Monthly Archives: August 2016

Always Singing

Dad asked where your ukulele was. I told him Scott has it, out in Portland. He showed me a catalog he got in the mail, really cool ukuleles, and wondered if Scott would want a new one. I told him the one he has is kind of crappy, but it means the world to him.

I heard you singing, after that. The same song…

I roll the window down.  Close my eyes and breathe in. 

…over and over. You did your own rendition, slightly different from the way Ben Gibbard wrote it. Maybe you didn’t know all the notes, or the right words.

Then looking upwards, I strain my eyes and try to see the difference between shooting stars and satellites...

Maybe you just liked your way better. I understand those tiny, subtle changes. I wonder if you did. Such a quiet song. Happy, really, and melancholy. Like you. Relieved.

“Do they collide?” I ask and you smile. With my feet on the dash the world doesn’t matter.

You tried playing your ukulele, those few weeks you were home, before the end. I remember watching you, listening, without you knowing. You got to the end of a song, and the ukulele kind of just fell away, your face falling too. The music wasn’t helping.

When you feel embarrassed, I’ll be your pride. When you need directions, I’ll be the guide…

Your voice always cracked at the high note, not because you couldn’t reach it, but because you liked it better that way. It’s more beautiful that way, you told me. Perfection isn’t beautiful.

...For all time. For all time.


As bits and pieces hit me, I emailed notes to myself on my cell, hoping it would be enough. Hoping if it wasn’t, I’d have the start of something. But I still heard you singing all night, in my dreams. All morning, as I went about my chores. I see your smile, right now. My goofy kid. My sad, sorry, hurting kid. Now it’s all here, on this page, in my words, and I’m hoping you’ll go away for a little bit. Forgive me for that, but there you have it.

(Passenger Seat, Death Cab for Cutie)




Filed under Life's honest moments

Circus in my head

Once again, I almost made this a private post, but I (apparently) stuck to my pact. Now it’s out there in all its glory. It makes me feel better to let it loose, but you are under no obligation to read it, no matter how much you love me. K?

Know what a calliope sounds like? (If you don’t, go here.) That joyful, slightly creepy, always manic music is how my brain feels.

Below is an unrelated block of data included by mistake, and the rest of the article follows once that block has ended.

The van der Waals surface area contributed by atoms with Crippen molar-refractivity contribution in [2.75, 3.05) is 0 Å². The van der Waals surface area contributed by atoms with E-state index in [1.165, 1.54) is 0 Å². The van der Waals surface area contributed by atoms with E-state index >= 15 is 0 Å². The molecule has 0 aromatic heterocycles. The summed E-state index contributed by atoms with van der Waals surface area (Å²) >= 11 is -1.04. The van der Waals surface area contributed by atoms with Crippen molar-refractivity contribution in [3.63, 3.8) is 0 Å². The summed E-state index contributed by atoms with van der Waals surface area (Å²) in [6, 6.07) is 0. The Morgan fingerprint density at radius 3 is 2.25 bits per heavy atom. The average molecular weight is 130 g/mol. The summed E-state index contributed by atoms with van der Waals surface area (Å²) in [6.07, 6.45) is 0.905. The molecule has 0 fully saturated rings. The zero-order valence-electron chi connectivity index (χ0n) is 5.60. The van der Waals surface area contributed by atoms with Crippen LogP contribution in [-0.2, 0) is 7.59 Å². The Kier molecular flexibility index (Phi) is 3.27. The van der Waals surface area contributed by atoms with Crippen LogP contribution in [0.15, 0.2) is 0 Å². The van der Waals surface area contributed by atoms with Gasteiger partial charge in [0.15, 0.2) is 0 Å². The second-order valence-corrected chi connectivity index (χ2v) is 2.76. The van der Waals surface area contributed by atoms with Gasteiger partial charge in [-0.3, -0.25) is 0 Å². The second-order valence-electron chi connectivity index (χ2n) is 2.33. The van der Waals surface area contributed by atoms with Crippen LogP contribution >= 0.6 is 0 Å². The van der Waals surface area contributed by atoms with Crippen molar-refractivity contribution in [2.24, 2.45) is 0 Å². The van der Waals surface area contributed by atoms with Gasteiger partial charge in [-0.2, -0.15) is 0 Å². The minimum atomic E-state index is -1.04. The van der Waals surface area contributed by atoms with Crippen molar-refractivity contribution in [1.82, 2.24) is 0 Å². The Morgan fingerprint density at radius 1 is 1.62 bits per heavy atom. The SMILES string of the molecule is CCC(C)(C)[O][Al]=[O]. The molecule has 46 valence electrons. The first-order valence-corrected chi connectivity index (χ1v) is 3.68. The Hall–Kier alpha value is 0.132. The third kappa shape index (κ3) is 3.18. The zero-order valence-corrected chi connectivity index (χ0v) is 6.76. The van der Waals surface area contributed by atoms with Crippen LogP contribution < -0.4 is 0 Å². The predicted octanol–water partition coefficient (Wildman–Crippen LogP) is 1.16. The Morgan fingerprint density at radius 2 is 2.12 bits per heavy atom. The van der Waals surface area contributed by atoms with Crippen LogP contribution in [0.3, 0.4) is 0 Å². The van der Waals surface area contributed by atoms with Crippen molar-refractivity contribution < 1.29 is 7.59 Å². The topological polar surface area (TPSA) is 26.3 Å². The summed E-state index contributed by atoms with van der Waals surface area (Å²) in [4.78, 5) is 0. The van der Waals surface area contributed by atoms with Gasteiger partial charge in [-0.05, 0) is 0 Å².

I’m happy. I have a good life, a wonderful husband, good kids, adorable grandkids, a nice home. Lots of friends and family who love me. I’ve another book coming out in October. A fabulous literary agent shopping my masterpiece to publishers. I’m going to Europe in March with my parents and brothers. Day-to-day existence is full of writing and lunches with friends, floating in the pool. And laundry. I joke around on FB. I sparkle and shine and laugh. I seem fine. Like I’m adjusting. Processing. Living. And I am.

I know I’m obsessed with Stranger Things lately, but there is an Upside Down to the happiness. A world where all the light is dark, all the pure is tainted; a world where the monsters lurk. It squishes me, wrings every ounce of light out of me. It makes me feel like a fraud, because how in the hell can I, in any stretch of the imagination, even consider being happy when my son is gone? When I failed him so utterly? When he had it so hard and then died all alone? When he won’t get married and have children, a career. Such simple wants, my son had. It doesn’t matter if the choices I made, the things I did helped him to survive a few years more; it was all the things I did wrong that cost us him in the end.

My logical brain knows that’s all bullshit. It tells me I did all I could, his choices were on him, I fought harder for him than he did for himself. There isn’t a platitude I haven’t consoled myself with. It’s just when the Upside Down gets me, it gets me, and no amount of logic or love can set me free. Because no one knows how I feel. No one. Because I’m the one who who never gave up. I’m the one who took him to doctors and meetings and physical therapy sessions. I’m the one who brought him home again when the darkness fell so hard he couldn’t see. I’m the one who stood outside his door that morning, playful and hoping to make him smile, asking if he was alive in there. I’m the one who opened the door and found him. Me. Alone. I can’t unsee him lying there. I can’t unfeel that “NO!” ripped from my throat. The panicked 911. My son is dead. My son is dead. How did I miss the signs? How didn’t I know this was a possibility? I let down my guard. I got comfortable. “I got this. No problem. We’ve weathered worse.” There is nothing worse. Nothing.

And then there’s the no-feeling. That’s the worst of all. I’m happy, I guess. I’m sad, I guess. It all seems to have happened to someone else. “Oh, that’s a shame. Really sad.” It almost feels as if he was never here to begin with, as if he’s fading away and nothing I do can alter that. I can’t even cry. What am I crying for? I feel nothing.

These things hit me and sometimes last a moment, sometimes days. I’m exhausted. And really, that fucking calliope needs to shut the hell up, already.


Filed under Life's honest moments

My Grandmother’s China

I was closer to my maternal grandmother; no surprise where I come from. In my family, the women tended to stay closer to their mothers’ family than their fathers’. We lived with my mother’s parents for many years, in an upstairs/downstairs house in Paterson, NJ. Sunday dinners were a given. Even after we moved, we saw them weekly, at least. Gads, I love them so much. And I miss them everyday.

My dad’s parents were a little distant with us. Things were more polite in Nonnie and Grandaddy’s house. We visited for an hour or two, and then went home to run wild. My two girl cousins (daughters of their daughters) lived next door and a couple of blocks from these grandparents, and most likely had the same kind of relationship I had with my mother’s mother. At birthdays, they got specially selected gifts (probably orchestrated by their own mothers, I realize as an adult) and I got a card with cash in it. I’ll never forget the doll my cousin Susan got for her birthday one year.


Madame Alexander Rebecca of Sunnybrook Farm